But, he was alone! He could not see his friends, nor could he see the pond.
Clovis realized he was heading directly towards a large, two-storey, red brick building. Below him, beside a busy highway, were cages containing wild turkeys. Behind those was a pond, but not the one he wanted. Ducks and Canada Geese were strolling along the shore, swimming, eating and dozing in the grass.
“Where am I?” Clovis asked the nearest goose. “This looks like heaven.”
“Not quite,” said the other goose, “but close to it. You're in Kingsville, Ontario. This is the Jack Miner Migratory Bird Sanctuary where we are safe and protected. Here we have everything we need...water, friends and the freedom to come and go as we like.”
Clovis decided that he didn't need to look for that other pond. He would stay right here.
Jonathan Livingston Seagull
Written by Richard Bach, it is a fable (in novella form) about a seagull learning about “life and flight” and a homily about self protection. First published in 1970, over a million copies were in print. The book received the top of the New York Times Best Seller list where it remained for 38 weeks.
The book tells the story of a seagull who is bored with the daily squabbles over food. Seized by a passion for flight, he pushes himself, learning everything he can about flying...until his unwillingness to conform within the flock, resulted in his expulsion. An outcast, he continued to learn, becoming increasingly pleased with his ability as he leads an idyllic life.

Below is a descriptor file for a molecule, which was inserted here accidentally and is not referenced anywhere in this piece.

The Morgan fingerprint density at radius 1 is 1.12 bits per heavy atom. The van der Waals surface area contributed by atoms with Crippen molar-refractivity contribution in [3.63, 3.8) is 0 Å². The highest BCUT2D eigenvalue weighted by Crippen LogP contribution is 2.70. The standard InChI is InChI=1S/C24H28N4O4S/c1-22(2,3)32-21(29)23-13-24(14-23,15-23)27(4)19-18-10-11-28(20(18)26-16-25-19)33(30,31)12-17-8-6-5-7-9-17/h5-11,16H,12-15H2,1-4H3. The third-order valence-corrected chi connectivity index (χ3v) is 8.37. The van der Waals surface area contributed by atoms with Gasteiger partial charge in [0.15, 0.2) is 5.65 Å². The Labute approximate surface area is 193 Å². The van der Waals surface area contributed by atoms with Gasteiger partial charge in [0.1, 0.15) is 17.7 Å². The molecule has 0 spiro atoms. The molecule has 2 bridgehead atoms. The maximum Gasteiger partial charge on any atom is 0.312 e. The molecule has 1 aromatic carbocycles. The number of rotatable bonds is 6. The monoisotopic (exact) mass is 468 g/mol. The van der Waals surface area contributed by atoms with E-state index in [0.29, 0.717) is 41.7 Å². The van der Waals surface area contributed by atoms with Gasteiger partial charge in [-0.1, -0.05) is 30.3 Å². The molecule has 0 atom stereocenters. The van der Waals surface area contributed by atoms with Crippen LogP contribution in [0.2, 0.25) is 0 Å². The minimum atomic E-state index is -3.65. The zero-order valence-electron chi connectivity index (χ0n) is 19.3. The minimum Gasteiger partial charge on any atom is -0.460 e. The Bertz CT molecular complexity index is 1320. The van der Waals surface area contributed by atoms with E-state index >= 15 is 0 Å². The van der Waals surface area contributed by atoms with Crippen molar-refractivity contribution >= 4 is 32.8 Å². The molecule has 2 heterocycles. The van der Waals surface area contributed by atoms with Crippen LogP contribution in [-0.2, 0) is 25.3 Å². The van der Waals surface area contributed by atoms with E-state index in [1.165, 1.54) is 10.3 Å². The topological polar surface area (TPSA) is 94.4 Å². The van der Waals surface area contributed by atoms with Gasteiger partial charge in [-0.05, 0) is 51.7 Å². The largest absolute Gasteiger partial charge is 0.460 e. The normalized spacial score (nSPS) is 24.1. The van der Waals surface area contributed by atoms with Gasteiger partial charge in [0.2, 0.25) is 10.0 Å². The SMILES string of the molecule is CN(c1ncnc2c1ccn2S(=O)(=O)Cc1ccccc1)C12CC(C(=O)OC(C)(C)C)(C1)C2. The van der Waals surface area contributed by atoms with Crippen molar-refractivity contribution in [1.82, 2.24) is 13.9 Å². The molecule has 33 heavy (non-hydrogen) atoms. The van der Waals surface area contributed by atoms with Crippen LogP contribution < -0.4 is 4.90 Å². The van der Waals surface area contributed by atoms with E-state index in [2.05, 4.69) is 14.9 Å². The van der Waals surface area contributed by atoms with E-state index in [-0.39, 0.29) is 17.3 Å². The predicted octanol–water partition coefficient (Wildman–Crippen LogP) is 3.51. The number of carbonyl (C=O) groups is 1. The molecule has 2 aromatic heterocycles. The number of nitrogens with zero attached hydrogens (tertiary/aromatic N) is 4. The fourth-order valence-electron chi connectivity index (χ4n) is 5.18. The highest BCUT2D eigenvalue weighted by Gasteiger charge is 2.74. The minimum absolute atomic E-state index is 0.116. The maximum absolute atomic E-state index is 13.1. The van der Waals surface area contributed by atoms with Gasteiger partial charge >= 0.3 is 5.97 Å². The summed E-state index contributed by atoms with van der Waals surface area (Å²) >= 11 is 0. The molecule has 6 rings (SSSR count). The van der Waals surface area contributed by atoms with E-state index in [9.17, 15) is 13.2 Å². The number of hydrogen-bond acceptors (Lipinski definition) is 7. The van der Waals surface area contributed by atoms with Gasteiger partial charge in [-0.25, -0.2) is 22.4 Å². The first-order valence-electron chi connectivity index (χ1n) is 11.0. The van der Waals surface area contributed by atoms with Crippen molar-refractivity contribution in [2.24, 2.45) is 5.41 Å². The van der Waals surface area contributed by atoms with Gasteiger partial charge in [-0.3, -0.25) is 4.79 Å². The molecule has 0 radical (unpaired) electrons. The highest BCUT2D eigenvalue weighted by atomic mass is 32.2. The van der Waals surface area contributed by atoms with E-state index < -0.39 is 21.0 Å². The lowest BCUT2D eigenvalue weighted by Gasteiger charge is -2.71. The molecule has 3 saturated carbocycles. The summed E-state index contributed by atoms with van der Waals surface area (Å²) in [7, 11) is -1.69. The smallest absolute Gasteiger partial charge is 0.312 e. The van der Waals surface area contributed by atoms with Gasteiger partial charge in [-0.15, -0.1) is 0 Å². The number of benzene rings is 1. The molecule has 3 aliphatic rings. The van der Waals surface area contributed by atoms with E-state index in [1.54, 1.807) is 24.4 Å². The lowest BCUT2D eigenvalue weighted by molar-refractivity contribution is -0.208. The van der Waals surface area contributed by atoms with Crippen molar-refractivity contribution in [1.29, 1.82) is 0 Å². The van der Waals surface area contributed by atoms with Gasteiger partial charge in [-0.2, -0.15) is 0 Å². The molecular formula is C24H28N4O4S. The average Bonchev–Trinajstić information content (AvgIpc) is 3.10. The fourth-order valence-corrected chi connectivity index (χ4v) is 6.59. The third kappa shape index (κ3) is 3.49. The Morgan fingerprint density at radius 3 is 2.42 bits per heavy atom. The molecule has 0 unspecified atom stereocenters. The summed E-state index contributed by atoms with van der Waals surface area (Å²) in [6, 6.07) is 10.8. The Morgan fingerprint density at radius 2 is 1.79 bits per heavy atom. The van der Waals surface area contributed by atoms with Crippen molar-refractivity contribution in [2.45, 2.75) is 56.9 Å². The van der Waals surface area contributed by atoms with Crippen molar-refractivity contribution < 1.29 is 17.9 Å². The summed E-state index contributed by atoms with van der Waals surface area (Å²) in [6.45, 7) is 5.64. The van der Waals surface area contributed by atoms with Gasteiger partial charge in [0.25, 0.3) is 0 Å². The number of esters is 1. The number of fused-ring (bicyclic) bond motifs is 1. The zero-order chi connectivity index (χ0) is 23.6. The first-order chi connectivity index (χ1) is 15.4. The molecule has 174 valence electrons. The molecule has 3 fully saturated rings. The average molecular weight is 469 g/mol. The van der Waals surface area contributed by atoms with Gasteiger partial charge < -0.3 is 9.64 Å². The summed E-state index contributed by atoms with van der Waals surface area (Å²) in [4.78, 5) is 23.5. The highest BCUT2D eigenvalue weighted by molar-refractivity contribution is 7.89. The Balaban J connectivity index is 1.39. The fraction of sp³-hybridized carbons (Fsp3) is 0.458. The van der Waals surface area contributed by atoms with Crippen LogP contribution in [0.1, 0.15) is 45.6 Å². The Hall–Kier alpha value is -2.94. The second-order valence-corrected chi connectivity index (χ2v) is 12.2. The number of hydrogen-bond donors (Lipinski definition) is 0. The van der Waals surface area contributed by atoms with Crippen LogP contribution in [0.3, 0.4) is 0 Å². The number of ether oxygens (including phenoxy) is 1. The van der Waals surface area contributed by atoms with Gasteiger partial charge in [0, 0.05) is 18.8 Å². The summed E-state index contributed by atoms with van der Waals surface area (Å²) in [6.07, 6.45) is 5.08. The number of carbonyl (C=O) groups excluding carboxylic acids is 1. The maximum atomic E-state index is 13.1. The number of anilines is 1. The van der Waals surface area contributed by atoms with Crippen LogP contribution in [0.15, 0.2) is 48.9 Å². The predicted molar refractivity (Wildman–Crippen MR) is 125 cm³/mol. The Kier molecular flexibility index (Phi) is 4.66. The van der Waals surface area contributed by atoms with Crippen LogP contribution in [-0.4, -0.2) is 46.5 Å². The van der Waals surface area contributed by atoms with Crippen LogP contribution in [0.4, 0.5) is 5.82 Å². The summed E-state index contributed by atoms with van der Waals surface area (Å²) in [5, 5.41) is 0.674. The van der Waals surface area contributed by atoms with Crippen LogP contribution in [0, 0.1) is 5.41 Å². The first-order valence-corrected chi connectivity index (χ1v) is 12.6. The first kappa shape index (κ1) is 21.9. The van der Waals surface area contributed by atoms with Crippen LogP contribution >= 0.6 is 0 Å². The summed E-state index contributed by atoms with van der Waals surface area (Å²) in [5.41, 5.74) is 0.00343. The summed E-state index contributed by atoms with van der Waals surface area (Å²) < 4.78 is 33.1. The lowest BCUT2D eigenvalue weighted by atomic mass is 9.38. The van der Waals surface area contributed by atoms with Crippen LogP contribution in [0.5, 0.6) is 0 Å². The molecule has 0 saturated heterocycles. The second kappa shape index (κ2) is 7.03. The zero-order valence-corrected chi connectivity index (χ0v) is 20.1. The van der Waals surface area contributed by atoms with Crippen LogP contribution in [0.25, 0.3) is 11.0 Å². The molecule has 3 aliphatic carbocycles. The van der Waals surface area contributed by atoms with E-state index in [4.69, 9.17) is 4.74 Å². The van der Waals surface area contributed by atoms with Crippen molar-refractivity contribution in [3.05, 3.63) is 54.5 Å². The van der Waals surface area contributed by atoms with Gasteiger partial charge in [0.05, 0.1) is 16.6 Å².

One day, Jonathan is met by 2 gulls who take him to a “higher plane” of existence...in that there is no heaven, but a better world found through perfection of knowledge, where he meets other gulls who love to fly.
And the story goes on!
I strongly advise that every parent and child
should read this novel...so amazing and enlightening!
Nature...as a Great Teacher
If we listen...Nature talks to us every day and every night.
The earth and sea and sky speak about their colours and actions.
The everlasting hills and trees with waving branches speak.
Buds and flowers speak of their beauty and scent.
Numerous lovely birds speak as they sing happy songs.
The Mourning Doves, about which I have extensively written,
teach lessons about human parenting, about the dedication and
not only protection, but the rearing of their young to adulthood.
Animals, insects and marine life teach us many lessons...if we observe.
He who studies most deeply
into the mysteries of nature
will realize most fully
his own ignorance and weaknesses.
He will realize that there are
depths and heights which he cannot reach,
secrets which he cannot penetrate,
vast fields of truth lying before him unentered.
He will be ready to say with Newton,
“I seem to have been like a child on the shore
finding pebbles and shells while the great ocean of truth
lay undiscovered before me.”
Nature protects and nurtures its diverse creations to a profound sense of intelligence that we are just beginning to appreciate. Consider this: Branches stripped of foliage during winter, are encased with snow or frost or ice for added protection. Nature is the Ultimate Teacher…of how to overcome obstacles and woes…and how to appreciate the environment around us.
Pearl of Wisdom
When a flower grows wild, it can always survive/
Wild flowers don’t care where they grow.
Crafted by Merle Baird-Kerr … March 24, 2013